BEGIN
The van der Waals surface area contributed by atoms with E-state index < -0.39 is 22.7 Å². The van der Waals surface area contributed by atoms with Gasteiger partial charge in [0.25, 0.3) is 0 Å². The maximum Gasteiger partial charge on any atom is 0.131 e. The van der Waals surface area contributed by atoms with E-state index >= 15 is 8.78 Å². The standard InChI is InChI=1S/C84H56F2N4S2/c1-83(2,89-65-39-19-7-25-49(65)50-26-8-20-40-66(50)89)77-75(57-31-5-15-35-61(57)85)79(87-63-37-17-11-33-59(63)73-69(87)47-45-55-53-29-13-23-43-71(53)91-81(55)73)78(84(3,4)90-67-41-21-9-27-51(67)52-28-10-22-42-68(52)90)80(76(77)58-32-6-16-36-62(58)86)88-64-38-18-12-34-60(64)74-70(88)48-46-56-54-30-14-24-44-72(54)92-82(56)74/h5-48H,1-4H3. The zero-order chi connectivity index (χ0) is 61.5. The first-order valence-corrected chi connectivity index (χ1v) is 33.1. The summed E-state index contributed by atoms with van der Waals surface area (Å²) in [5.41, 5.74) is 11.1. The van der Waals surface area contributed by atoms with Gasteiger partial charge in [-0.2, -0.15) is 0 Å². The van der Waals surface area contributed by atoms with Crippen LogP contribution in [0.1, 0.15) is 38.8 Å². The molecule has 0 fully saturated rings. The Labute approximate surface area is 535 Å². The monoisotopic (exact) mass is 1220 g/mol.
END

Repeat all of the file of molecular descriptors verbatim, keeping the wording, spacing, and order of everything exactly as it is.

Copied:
The van der Waals surface area contributed by atoms with E-state index < -0.39 is 22.7 Å². The van der Waals surface area contributed by atoms with Gasteiger partial charge in [0.25, 0.3) is 0 Å². The maximum Gasteiger partial charge on any atom is 0.131 e. The van der Waals surface area contributed by atoms with E-state index >= 15 is 8.78 Å². The standard InChI is InChI=1S/C84H56F2N4S2/c1-83(2,89-65-39-19-7-25-49(65)50-26-8-20-40-66(50)89)77-75(57-31-5-15-35-61(57)85)79(87-63-37-17-11-33-59(63)73-69(87)47-45-55-53-29-13-23-43-71(53)91-81(55)73)78(84(3,4)90-67-41-21-9-27-51(67)52-28-10-22-42-68(52)90)80(76(77)58-32-6-16-36-62(58)86)88-64-38-18-12-34-60(64)74-70(88)48-46-56-54-30-14-24-44-72(54)92-82(56)74/h5-48H,1-4H3. The zero-order chi connectivity index (χ0) is 61.5. The first-order valence-corrected chi connectivity index (χ1v) is 33.1. The summed E-state index contributed by atoms with van der Waals surface area (Å²) in [5.41, 5.74) is 11.1. The van der Waals surface area contributed by atoms with Gasteiger partial charge in [-0.2, -0.15) is 0 Å². The van der Waals surface area contributed by atoms with Crippen LogP contribution in [0.1, 0.15) is 38.8 Å². The molecule has 0 fully saturated rings. The Labute approximate surface area is 535 Å². The monoisotopic (exact) mass is 1220 g/mol.